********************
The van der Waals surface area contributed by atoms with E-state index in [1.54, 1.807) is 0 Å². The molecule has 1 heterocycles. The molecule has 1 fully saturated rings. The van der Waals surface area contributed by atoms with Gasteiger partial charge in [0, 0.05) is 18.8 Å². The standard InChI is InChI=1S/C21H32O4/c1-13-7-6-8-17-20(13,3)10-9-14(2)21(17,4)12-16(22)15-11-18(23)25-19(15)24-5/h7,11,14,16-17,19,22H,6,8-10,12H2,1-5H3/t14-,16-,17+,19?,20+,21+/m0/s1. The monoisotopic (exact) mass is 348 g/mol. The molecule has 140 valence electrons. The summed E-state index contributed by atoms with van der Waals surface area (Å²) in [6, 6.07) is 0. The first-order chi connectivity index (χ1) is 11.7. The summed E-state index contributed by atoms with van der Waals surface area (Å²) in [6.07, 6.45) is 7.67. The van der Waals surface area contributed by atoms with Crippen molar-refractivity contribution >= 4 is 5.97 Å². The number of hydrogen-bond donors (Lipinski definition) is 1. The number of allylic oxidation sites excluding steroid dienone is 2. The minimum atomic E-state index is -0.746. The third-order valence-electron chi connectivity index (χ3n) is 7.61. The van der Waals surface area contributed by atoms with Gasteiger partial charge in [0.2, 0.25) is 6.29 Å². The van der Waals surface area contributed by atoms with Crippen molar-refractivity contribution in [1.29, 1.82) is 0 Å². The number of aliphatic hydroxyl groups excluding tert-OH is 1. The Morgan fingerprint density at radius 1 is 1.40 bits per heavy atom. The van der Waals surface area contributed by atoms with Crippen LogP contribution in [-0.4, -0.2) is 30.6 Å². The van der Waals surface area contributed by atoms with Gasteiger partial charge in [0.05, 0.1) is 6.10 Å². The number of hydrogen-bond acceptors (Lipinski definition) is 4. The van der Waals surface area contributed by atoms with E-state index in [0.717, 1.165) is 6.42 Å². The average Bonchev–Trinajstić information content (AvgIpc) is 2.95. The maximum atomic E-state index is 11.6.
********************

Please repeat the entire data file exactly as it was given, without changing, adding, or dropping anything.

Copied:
The van der Waals surface area contributed by atoms with E-state index in [1.54, 1.807) is 0 Å². The molecule has 1 heterocycles. The molecule has 1 fully saturated rings. The van der Waals surface area contributed by atoms with Gasteiger partial charge in [0, 0.05) is 18.8 Å². The standard InChI is InChI=1S/C21H32O4/c1-13-7-6-8-17-20(13,3)10-9-14(2)21(17,4)12-16(22)15-11-18(23)25-19(15)24-5/h7,11,14,16-17,19,22H,6,8-10,12H2,1-5H3/t14-,16-,17+,19?,20+,21+/m0/s1. The monoisotopic (exact) mass is 348 g/mol. The molecule has 140 valence electrons. The summed E-state index contributed by atoms with van der Waals surface area (Å²) in [6, 6.07) is 0. The first-order chi connectivity index (χ1) is 11.7. The summed E-state index contributed by atoms with van der Waals surface area (Å²) in [6.07, 6.45) is 7.67. The van der Waals surface area contributed by atoms with Crippen molar-refractivity contribution >= 4 is 5.97 Å². The number of hydrogen-bond donors (Lipinski definition) is 1. The number of allylic oxidation sites excluding steroid dienone is 2. The minimum atomic E-state index is -0.746. The third-order valence-electron chi connectivity index (χ3n) is 7.61. The van der Waals surface area contributed by atoms with Gasteiger partial charge in [0.2, 0.25) is 6.29 Å². The van der Waals surface area contributed by atoms with Crippen molar-refractivity contribution in [1.29, 1.82) is 0 Å². The number of aliphatic hydroxyl groups excluding tert-OH is 1. The Morgan fingerprint density at radius 1 is 1.40 bits per heavy atom. The van der Waals surface area contributed by atoms with Crippen LogP contribution in [-0.4, -0.2) is 30.6 Å². The van der Waals surface area contributed by atoms with Gasteiger partial charge in [0.05, 0.1) is 6.10 Å². The number of hydrogen-bond acceptors (Lipinski definition) is 4. The van der Waals surface area contributed by atoms with E-state index in [0.717, 1.165) is 6.42 Å². The average Bonchev–Trinajstić information content (AvgIpc) is 2.95. The maximum atomic E-state index is 11.6.